Last Updated on April 10, 2023 6:27 pm
With warmer weather on the way, the North Carolina Department of Health and Human Services urges North Carolinians to “Fight the Bite” by taking measures to reduce their risk of tick- and mosquito-borne diseases. In 2022, almost 700 cases of tick- and mosquito-borne illnesses were reported in the state.
As part of this April’s Tick and Mosquito Awareness Month, NCDHHS is announcing the return of the Fight the Bite campaign to increase awareness about the dangers of tick- and mosquito-borne diseases and to educate North Carolinians about measures they can take to protect themselves.
“Ticks and mosquitoes are everywhere in North Carolina and their bites can cause serious diseases,” said Alexis M. Barbarin, Ph.D., State Public Health Entomologist. “We encourage all North Carolinians to explore the outdoors but do so safely and take protective measures like using DEET or other EPA approved repellants.”
Rocky Mountain spotted fever, Lyme disease and other tickborne diseases can cause fever, headache, rashes, flu-like illness and other symptoms that can be severe. Alpha-gal syndrome and southern tick-associated rash illness, or STARI, have been seen in the state as well. Most diagnoses of tick-borne diseases are reported between June and September, and cases of Lyme disease accounted for more than half of tick-borne diseases reported last year.
Ticks live in wooded, grassy and brushy areas; frequenting these areas can put you in contact with ticks and increase the potential exposure to vector-borne diseases. To reduce exposure to ticks:
- Use repellent that contains DEET (or other EPA approved replicants) on exposed skin and wear clothing treated with a pesticide called permethrin. Use caution when applying to children.
- Check yourself and your children for ticks if you have been in a tick habitat and remove them promptly.
- Reduce tick habitats with selective landscaping techniques.
The mosquito-borne diseases most often acquired in North Carolina are West Nile virus (WNV), eastern equine encephalitis (EEE) and La Crosse encephalitis (LAC). North Carolina reported the second-highest number of LAC cases in the United States between 2012 and 2021.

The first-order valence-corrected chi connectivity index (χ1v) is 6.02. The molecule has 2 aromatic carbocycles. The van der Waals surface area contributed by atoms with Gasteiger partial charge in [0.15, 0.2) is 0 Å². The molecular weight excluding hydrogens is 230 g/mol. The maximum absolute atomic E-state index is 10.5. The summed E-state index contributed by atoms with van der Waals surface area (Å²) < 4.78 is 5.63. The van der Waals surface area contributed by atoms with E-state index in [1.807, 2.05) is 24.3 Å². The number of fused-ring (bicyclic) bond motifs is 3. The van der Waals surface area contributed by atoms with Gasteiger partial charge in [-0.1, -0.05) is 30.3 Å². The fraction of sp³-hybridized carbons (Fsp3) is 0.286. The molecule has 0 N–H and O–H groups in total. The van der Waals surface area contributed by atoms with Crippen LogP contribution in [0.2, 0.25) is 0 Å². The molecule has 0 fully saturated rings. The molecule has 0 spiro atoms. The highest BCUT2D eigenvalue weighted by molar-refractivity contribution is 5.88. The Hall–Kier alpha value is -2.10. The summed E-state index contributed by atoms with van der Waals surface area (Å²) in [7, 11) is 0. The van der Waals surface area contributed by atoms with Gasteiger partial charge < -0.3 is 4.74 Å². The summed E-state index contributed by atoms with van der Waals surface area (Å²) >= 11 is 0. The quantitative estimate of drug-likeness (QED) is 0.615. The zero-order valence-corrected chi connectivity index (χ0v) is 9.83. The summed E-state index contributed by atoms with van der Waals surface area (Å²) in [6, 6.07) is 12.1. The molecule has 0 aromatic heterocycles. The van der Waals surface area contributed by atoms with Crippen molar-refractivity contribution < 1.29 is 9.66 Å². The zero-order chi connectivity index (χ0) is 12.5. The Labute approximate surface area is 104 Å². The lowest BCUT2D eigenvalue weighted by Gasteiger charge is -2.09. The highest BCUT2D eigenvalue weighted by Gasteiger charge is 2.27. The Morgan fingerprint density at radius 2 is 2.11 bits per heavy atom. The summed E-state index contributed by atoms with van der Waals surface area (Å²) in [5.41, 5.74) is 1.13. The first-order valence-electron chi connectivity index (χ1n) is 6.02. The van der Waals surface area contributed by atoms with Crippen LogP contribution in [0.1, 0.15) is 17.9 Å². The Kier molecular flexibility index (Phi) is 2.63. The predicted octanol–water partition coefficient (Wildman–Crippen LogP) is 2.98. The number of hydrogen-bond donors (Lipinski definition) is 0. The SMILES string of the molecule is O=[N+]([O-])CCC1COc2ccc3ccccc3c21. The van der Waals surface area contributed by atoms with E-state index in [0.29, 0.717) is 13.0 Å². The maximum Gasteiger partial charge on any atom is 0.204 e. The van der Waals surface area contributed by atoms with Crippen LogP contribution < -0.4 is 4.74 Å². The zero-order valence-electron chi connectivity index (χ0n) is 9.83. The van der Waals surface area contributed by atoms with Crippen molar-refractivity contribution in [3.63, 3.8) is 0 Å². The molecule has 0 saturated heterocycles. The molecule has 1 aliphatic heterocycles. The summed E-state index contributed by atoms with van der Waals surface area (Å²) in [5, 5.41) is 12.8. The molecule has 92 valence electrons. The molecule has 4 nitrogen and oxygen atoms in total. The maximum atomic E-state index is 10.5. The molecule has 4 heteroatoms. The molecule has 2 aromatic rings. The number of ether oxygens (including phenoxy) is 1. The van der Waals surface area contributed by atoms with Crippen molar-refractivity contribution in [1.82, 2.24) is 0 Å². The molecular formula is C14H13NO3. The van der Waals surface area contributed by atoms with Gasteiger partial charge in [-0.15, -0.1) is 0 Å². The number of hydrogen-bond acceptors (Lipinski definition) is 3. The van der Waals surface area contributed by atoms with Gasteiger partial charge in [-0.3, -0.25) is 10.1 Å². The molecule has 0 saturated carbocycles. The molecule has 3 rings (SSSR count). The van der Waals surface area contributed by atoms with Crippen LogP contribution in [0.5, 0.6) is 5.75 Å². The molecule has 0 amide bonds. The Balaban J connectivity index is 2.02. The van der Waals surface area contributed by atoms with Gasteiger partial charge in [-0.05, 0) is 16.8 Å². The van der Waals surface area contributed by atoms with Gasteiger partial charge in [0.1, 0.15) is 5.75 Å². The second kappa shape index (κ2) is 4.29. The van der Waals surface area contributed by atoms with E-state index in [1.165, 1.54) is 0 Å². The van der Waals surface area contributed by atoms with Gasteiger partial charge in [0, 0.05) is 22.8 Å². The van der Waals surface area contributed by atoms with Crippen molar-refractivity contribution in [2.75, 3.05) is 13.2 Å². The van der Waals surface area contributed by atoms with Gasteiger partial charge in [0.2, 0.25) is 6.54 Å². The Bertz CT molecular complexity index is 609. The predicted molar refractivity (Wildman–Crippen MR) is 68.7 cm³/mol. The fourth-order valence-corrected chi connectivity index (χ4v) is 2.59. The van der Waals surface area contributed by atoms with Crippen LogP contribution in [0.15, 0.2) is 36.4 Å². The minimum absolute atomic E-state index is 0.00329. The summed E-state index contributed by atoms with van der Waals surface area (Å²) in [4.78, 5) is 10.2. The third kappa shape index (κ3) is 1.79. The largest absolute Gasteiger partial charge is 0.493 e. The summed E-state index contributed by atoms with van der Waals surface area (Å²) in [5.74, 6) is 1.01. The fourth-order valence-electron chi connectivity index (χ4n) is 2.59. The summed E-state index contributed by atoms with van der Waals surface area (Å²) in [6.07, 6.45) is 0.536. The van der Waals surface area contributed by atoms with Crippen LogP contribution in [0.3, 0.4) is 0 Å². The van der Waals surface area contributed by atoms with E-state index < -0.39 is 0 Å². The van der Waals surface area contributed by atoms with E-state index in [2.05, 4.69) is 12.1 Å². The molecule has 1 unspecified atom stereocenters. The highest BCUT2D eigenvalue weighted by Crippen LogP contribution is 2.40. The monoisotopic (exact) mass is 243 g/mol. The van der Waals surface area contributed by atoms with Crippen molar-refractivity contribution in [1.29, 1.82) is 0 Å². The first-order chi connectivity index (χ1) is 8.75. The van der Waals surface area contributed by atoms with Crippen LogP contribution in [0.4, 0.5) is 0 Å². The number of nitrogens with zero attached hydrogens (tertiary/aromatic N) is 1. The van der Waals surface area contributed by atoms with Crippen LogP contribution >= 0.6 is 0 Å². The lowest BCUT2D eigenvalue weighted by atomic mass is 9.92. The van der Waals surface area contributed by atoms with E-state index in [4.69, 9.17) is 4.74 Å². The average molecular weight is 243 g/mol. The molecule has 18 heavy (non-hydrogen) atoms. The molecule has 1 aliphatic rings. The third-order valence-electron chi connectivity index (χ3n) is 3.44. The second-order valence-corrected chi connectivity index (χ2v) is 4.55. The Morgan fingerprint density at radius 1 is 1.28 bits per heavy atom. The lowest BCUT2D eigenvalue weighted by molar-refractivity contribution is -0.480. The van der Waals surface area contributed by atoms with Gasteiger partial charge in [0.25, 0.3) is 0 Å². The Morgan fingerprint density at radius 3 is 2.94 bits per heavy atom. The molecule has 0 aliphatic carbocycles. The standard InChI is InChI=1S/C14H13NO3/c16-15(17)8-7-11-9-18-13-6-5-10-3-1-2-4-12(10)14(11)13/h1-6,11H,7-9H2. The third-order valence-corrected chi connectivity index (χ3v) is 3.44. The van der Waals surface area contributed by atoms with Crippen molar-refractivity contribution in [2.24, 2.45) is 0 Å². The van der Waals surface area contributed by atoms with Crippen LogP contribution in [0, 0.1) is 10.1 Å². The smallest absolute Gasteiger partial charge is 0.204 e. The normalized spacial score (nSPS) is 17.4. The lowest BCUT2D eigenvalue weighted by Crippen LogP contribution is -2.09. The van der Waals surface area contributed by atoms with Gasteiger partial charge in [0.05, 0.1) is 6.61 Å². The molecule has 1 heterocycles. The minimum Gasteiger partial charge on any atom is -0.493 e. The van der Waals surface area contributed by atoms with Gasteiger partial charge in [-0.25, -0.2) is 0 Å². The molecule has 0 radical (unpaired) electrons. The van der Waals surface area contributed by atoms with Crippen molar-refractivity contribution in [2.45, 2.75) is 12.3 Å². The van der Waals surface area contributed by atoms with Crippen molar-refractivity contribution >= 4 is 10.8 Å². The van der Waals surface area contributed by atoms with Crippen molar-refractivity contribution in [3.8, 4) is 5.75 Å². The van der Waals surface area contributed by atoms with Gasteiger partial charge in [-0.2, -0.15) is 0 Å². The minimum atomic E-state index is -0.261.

Most mosquito-borne diseases reported in the state are acquired while traveling outside the continental United States, including cases of malaria, dengue, chikungunya and Zika.
To reduce exposure to mosquitoes:
- Use mosquito repellent that contains DEET (or equivalent) when outside. Use caution when applying to children.
- Consider treating clothing and gear (such as boots, pants, socks and tents) with 0.5% permethrin.
- Install or repair screens on windows and doors and use air conditioning if possible.
- “Tip and Toss” — Reduce mosquito breeding by emptying standing water from flowerpots, gutters, buckets, pool covers, pet water dishes, discarded tires and birdbaths at least once a week.
Talk with your primary care provider or local health department if you plan to travel to an area where exotic mosquito-borne diseases occur.
Always check your destination to identify appropriate prevention methods. Travel associated health risk information is available at www.cdc.gov/travel.
The Fight the Bite Campaign is a collaboration between the NCDHHS, local health departments and schools to promote a K-12 poster artwork contest that uses illustration to increase tick- and mosquito-borne disease awareness in North Carolina. Entries are due April 10, and information regarding contest submission and deadlines can be found here. Winners of this statewide awareness poster contest will be announced at the end of April.
For more information on vector-borne diseases in North Carolina, please visit the NCDHHS Vector-Borne Diseases webpage here.